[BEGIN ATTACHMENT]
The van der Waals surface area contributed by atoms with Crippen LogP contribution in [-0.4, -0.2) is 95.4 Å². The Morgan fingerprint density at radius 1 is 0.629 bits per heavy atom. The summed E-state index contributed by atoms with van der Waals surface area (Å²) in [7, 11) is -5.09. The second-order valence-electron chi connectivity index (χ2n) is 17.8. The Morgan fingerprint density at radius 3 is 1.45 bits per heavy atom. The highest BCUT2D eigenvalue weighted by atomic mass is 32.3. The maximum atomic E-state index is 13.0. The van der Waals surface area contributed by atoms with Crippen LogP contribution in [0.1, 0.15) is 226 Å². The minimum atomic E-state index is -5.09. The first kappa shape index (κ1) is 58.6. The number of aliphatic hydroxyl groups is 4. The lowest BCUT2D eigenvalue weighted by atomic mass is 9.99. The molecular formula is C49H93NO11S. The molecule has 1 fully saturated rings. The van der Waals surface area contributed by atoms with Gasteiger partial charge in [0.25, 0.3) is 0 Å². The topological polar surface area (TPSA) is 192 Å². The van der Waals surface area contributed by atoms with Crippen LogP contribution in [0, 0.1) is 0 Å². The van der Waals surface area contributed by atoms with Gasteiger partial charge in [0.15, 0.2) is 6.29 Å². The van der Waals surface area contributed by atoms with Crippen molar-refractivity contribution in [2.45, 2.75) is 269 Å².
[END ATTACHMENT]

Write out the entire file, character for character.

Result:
The van der Waals surface area contributed by atoms with Crippen LogP contribution in [-0.4, -0.2) is 95.4 Å². The Morgan fingerprint density at radius 1 is 0.629 bits per heavy atom. The summed E-state index contributed by atoms with van der Waals surface area (Å²) in [7, 11) is -5.09. The second-order valence-electron chi connectivity index (χ2n) is 17.8. The Morgan fingerprint density at radius 3 is 1.45 bits per heavy atom. The highest BCUT2D eigenvalue weighted by atomic mass is 32.3. The maximum atomic E-state index is 13.0. The van der Waals surface area contributed by atoms with Crippen LogP contribution in [0.1, 0.15) is 226 Å². The minimum atomic E-state index is -5.09. The first kappa shape index (κ1) is 58.6. The number of aliphatic hydroxyl groups is 4. The lowest BCUT2D eigenvalue weighted by atomic mass is 9.99. The molecular formula is C49H93NO11S. The molecule has 1 fully saturated rings. The van der Waals surface area contributed by atoms with Gasteiger partial charge in [0.25, 0.3) is 0 Å². The topological polar surface area (TPSA) is 192 Å². The van der Waals surface area contributed by atoms with Crippen LogP contribution in [0, 0.1) is 0 Å². The van der Waals surface area contributed by atoms with Gasteiger partial charge in [0.15, 0.2) is 6.29 Å². The van der Waals surface area contributed by atoms with Crippen molar-refractivity contribution in [2.45, 2.75) is 269 Å².